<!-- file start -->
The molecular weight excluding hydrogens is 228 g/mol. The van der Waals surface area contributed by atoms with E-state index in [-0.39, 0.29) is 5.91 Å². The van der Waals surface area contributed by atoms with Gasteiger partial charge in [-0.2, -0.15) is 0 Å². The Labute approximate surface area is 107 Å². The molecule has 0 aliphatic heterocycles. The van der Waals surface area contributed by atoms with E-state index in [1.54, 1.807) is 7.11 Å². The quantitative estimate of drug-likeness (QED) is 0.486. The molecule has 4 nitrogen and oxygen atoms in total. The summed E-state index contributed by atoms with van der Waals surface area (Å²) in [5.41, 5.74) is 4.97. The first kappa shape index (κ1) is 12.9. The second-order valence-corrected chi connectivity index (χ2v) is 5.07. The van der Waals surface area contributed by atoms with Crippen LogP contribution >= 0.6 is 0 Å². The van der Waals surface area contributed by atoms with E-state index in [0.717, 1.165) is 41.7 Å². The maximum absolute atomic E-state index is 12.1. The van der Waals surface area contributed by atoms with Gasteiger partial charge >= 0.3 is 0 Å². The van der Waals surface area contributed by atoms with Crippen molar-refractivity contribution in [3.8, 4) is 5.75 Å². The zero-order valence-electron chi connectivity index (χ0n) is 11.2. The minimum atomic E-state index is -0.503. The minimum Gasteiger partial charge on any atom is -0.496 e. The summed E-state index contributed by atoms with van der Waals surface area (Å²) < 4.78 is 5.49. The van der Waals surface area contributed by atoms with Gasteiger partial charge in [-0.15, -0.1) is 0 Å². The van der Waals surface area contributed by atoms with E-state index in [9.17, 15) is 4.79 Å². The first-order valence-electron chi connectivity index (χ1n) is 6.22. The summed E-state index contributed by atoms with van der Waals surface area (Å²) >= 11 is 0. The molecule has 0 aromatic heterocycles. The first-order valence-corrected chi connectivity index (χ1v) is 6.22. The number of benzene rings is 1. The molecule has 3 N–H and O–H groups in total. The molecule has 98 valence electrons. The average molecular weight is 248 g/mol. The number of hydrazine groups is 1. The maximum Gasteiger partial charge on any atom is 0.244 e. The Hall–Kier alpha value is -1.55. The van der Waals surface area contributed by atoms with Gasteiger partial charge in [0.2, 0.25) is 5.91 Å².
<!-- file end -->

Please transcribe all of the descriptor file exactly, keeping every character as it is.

The molecular weight excluding hydrogens is 228 g/mol. The van der Waals surface area contributed by atoms with E-state index in [-0.39, 0.29) is 5.91 Å². The van der Waals surface area contributed by atoms with Gasteiger partial charge in [-0.2, -0.15) is 0 Å². The Labute approximate surface area is 107 Å². The molecule has 0 aliphatic heterocycles. The van der Waals surface area contributed by atoms with E-state index in [1.54, 1.807) is 7.11 Å². The quantitative estimate of drug-likeness (QED) is 0.486. The molecule has 4 nitrogen and oxygen atoms in total. The summed E-state index contributed by atoms with van der Waals surface area (Å²) in [5.41, 5.74) is 4.97. The first kappa shape index (κ1) is 12.9. The second-order valence-corrected chi connectivity index (χ2v) is 5.07. The van der Waals surface area contributed by atoms with Crippen LogP contribution >= 0.6 is 0 Å². The van der Waals surface area contributed by atoms with E-state index in [0.717, 1.165) is 41.7 Å². The maximum absolute atomic E-state index is 12.1. The van der Waals surface area contributed by atoms with Gasteiger partial charge >= 0.3 is 0 Å². The van der Waals surface area contributed by atoms with Crippen molar-refractivity contribution in [3.8, 4) is 5.75 Å². The zero-order valence-electron chi connectivity index (χ0n) is 11.2. The minimum atomic E-state index is -0.503. The minimum Gasteiger partial charge on any atom is -0.496 e. The summed E-state index contributed by atoms with van der Waals surface area (Å²) < 4.78 is 5.49. The van der Waals surface area contributed by atoms with Gasteiger partial charge in [-0.15, -0.1) is 0 Å². The van der Waals surface area contributed by atoms with E-state index in [9.17, 15) is 4.79 Å². The first-order valence-electron chi connectivity index (χ1n) is 6.22. The summed E-state index contributed by atoms with van der Waals surface area (Å²) >= 11 is 0. The molecule has 0 aromatic heterocycles. The first-order valence-corrected chi connectivity index (χ1v) is 6.22. The number of benzene rings is 1. The molecule has 3 N–H and O–H groups in total. The molecule has 98 valence electrons. The average molecular weight is 248 g/mol. The number of hydrazine groups is 1. The maximum Gasteiger partial charge on any atom is 0.244 e. The Hall–Kier alpha value is -1.55. The van der Waals surface area contributed by atoms with Gasteiger partial charge in [0.2, 0.25) is 5.91 Å².